News and updates: poll Volume V and fighting in armour
This is our news update of Friday 3 October. Today, copies of MW IV-5 are shipped to subscribers and those who pre-ordered the issue. Another issue all finished, so time to focus on the next one. MW IV-6 will cover the Byzantine-Lombard Wars in Italy. It promises to become another great issue, so keep an eye out for news and pre-order discounts.
With the final issue of Volume IV being the next issue, it’s time for us to start looking at Volume V. The first issue of that volume (theme: traitors in medieval military history) is already fixed. The proposal for the second issue, which will focus on Charlemagne, will close in 12 days. For those of you who’d like to contribute, don’t forget to send in a proposal before 15 October.
Volume V poll update:
15 October is also the closing date for our Volume V poll. A while back, I promised you an update, so here are the results so far.:
The Conqueror: William the Bastard’s invasion of England – 18,83%
The War of the Roses: triumph for the Yorkists (1455-1461) – 29,92%
The First Barons’ War and Prince Louis VIII’s invasion – 14,18%
Dark Age England: the Anglo-Saxon Heptarchy and the rise of Mercia – 29,01%
War of succession: The Anarchy – 8,07%
Frederick I Barbarossa’s Italian campaigns – 25,08%
Division in Northern Italy: open conflict between Guelphs and Ghibbellines (1260-1289) – 10,78%
The War of the Sicilian Vespers (1282-1302) – 16,18%
Charles VIII and the First Italian War (1494-1498) – 20,83%
The power of Al-Andalus: the reign of Almanzor (980-1002) – 27,13%
Piracy and naval warfare in the Middle Ages – 32,54%
The Rise of the cannon – 11,52%
Pre-gunpowder siege weapons – 10,29%
Logistics and financing war – 16,91%
The peasant at war: soldiers and rebels – 28,74%
Matthias Corvinus, Bohemia, and the Austrian-Hungarian Wars (1468-1488) – 23,53%
Sultan Murad I in the Balkans: the end of Serbia and Bulgaria – 18,63%
Menace from the east: the Mongols in Europe – 34,31%
A violent reform: the Hussite Wars – 16,18%
The reign of John Hunyadi – 7,35%
Nemesis of crusader and Mongols: the campaigns of Baibars – 13,48%
How to become a saint: the Crusades of Louis IX (7th and 8th Crusades) – 10,05%
The Kingdom of Jerusalem: expansion and fall (1100-1187) – 29,86%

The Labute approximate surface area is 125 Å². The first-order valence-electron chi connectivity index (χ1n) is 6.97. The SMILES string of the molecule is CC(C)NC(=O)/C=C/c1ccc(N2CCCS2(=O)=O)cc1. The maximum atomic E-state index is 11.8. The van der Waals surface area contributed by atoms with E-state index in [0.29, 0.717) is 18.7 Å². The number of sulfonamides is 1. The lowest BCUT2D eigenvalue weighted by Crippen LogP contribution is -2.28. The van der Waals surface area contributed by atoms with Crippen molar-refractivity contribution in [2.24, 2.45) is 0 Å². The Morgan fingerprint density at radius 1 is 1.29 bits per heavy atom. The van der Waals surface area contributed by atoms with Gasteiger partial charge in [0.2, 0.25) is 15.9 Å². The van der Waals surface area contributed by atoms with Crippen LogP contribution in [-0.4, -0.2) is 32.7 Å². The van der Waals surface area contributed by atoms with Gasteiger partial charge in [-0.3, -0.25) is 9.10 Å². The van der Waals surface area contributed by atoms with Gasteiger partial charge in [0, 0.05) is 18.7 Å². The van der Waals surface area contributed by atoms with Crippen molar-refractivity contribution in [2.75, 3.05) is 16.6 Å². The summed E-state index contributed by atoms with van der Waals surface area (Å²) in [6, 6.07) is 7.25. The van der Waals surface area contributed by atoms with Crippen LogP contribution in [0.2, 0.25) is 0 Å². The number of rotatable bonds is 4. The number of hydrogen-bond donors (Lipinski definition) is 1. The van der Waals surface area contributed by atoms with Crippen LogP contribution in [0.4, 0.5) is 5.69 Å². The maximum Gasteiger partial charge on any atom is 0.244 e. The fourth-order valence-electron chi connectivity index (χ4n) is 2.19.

Before Islam: Heraclius vs the Sassanids – 27,49%
Basil II: Bulgar-slayer – 19,12%
As you can see, several themes can still very much undecided. If your favourite topic is the runner –up, try to get in some extra votes. The poll will close on 15 October, at the end of the day.
- You’ll all be familiar with the stories about clumsy knights lumbering around in armour, too heavy to move quickly enough to counter more nimble lightly armoured opponents. Due to conservative (and sometimes very bad) historiography, but more importantly the image as portrayed by Hollywood and the like, have made sure that many people still think of heavily-armoured warriors as slow tanks – which is rather strange, as they could have easily guessed that the popularity of plate armour in the late Middle Ages would be plenty of evidence that armoured knights could move quite freely even if clad in plate. Luckily, anyone interested in medieval combat must by now have seen plenty of evidence that armoured warriors could be quite agile, if not from articles on medieval fighting treatises, then at least by having seen professional re-actors running around in full plate armour. Just to drive that message home, here’s a great video showing how nimble, and relatively safe, such warriors really were.
- On 7 October 1513, Venetian forces were defeated by Spanish troops under the famous General Ramon de Cordona at the Battle of La Motta, a major clash during the War of the League of Cambrai. The result effectively ended Venetian participation to the conflict, but the Holy League did not follow up on this success, leaving the French, under the new King Francis I, to defeat his adversaries at the Battle of Marignano. For more information on the War of the League of Cambrai, including Marignano, read Medieval Warfare II-5.